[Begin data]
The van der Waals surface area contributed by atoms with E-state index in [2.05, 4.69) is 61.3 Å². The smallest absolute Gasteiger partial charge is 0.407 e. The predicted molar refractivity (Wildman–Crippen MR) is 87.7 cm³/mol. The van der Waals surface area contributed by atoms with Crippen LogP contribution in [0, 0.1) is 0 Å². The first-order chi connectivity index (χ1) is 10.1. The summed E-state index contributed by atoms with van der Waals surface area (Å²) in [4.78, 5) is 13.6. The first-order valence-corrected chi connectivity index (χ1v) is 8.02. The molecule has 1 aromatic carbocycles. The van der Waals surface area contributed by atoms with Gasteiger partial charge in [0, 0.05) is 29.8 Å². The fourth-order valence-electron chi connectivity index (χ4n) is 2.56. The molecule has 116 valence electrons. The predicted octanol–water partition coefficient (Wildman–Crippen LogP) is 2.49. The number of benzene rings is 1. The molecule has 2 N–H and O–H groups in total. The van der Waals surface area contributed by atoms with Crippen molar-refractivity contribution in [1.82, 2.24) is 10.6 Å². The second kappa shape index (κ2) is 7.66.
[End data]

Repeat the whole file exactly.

The van der Waals surface area contributed by atoms with E-state index in [2.05, 4.69) is 61.3 Å². The smallest absolute Gasteiger partial charge is 0.407 e. The predicted molar refractivity (Wildman–Crippen MR) is 87.7 cm³/mol. The van der Waals surface area contributed by atoms with Crippen LogP contribution in [0, 0.1) is 0 Å². The first-order chi connectivity index (χ1) is 10.1. The summed E-state index contributed by atoms with van der Waals surface area (Å²) in [4.78, 5) is 13.6. The first-order valence-corrected chi connectivity index (χ1v) is 8.02. The molecule has 1 aromatic carbocycles. The van der Waals surface area contributed by atoms with Gasteiger partial charge in [0, 0.05) is 29.8 Å². The fourth-order valence-electron chi connectivity index (χ4n) is 2.56. The molecule has 116 valence electrons. The predicted octanol–water partition coefficient (Wildman–Crippen LogP) is 2.49. The number of benzene rings is 1. The molecule has 2 N–H and O–H groups in total. The van der Waals surface area contributed by atoms with Crippen molar-refractivity contribution in [1.82, 2.24) is 10.6 Å². The second kappa shape index (κ2) is 7.66.